Message posted on 20/10/2018

Call for abstracts for edited volume: Immobility and Medicine

Immobility and Medicine: Exploring Stillness, Emptiness and the In-Between

Edited by Cecilia Vindrola-Padros, Bruno Vindrola-Padros and Kyle Lee-Cross= ett (University College London, London, UK)

The social sciences have experienced a =93mobilities turn=94 in the last tw= o decades, which critiqued fixed and sedentary notions of social life and d= rew attention to the constant flows of people, ideas, and objects that perm= eate our daily lives. This emerging field of thought proposed to study mobi= lities =93in their own singularity, centrality and contingent determination= =94 (D=92Andrea et al. 2011:150), creating a new, dynamic, lens through whi= ch to (re)examine social thought and practice (Soderstrom et al. 2013: vi).

Mobility forms were considered as acting in dialectical relationship with t= he immobile, where flows of people, information or objects might be interru= pted, fixed or suspended at specific time points (Hannam et al. 2007; Urry = 2007). Recent work has highlighted the importance of thinking about a mobil= ity/immobility continuum, where movement intersects with processes that mig= ht entail episodes of transition, waiting, emptiness, and fixity (Khan 2016= ). We believe that this focus on stillness, things that are stuck, incomple= te or in a state of transition can point to new theoretical, methodological= and practical dimensions in social studies of medicine.

Social studies of health, illness and medicine have drawn from the mobiliti= es literature to explore the flows of people, patients, medical technologie= s, and healthcare workers through concepts such as healthscapes (Llewellyn = et al. 2017), biotech pilgrimage (Song 2010), and mobilities of wellness (M= asuda et al. 2017). Considerable work has been carried out on mobile techno= logies in healthcare delivery, mainly in the form of mhealth or virtual car= e, such as, telemedicine (Lupton 2018). A significant amount of attention h= as been placed on the study of mobility, but not always in relation to immo= bility (Vindrola-Padros et al. 2018).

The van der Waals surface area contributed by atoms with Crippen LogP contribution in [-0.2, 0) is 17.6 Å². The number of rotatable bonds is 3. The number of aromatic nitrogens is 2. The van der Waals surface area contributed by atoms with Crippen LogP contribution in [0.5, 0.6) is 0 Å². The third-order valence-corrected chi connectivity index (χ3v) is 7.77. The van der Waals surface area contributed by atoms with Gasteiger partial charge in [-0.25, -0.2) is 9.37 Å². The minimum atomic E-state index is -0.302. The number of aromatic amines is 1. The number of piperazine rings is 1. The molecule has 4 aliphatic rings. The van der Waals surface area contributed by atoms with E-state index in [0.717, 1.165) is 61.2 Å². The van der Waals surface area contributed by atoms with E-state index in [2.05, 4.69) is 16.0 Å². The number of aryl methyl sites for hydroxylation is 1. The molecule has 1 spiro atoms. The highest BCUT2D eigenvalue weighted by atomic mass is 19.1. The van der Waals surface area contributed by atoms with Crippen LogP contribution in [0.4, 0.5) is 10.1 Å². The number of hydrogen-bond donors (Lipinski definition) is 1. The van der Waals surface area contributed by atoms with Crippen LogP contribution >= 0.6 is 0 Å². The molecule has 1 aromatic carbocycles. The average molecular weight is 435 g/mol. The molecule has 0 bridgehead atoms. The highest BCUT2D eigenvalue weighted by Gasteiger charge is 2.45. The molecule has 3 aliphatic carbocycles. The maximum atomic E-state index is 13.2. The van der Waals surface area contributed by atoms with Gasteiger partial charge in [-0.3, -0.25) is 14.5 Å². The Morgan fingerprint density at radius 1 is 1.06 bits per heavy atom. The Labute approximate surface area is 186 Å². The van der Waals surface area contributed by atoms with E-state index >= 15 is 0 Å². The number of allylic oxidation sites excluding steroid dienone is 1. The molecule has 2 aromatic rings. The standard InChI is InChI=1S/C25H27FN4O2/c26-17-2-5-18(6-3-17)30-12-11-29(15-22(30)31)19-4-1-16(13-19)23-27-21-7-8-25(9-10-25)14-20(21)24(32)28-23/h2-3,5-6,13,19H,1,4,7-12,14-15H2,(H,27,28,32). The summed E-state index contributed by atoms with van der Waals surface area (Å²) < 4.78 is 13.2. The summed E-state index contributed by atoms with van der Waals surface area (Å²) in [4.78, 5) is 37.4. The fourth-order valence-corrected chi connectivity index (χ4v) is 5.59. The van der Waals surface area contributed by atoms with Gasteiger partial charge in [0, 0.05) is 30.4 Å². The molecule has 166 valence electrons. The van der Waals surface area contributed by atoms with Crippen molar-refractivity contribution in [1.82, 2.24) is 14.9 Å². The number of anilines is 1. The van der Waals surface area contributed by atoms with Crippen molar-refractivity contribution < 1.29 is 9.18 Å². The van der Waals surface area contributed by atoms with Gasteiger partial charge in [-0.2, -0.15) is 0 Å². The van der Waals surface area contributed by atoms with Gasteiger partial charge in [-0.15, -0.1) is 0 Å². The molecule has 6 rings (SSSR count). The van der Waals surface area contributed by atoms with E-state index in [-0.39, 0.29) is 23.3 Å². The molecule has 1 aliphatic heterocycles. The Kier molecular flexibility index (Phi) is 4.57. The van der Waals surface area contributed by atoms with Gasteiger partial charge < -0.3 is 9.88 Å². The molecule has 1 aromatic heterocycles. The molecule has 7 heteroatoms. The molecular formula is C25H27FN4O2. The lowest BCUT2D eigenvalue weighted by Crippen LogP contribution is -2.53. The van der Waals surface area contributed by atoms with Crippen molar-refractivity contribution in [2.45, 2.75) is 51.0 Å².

In this edited volume, we will bring the concept of immobility to the foref= ront of social studies of medicine to answer the following questions:

  • How does immobility shape processes of medical care?
  • How is a continuum of mobility/immobility made in the medical context= ?
  • What are the theoretical and methodological challenges of studying im= mobility in medical contexts?
  • How can we change the ways in which we conceptualise and study stilln= ess and fixity to address these challenges?

We are seeking chapter contributions that explore different manifestations = of immobility in medical contexts. Chapters can explore the following conce= pts (or additional manifestations of immobility not featured here):

  1. Stillness: physical and imagined restrictions of movement and a sense= of =93stuckedness=94 fixity or =93going nowhere=94 (Hage 2009).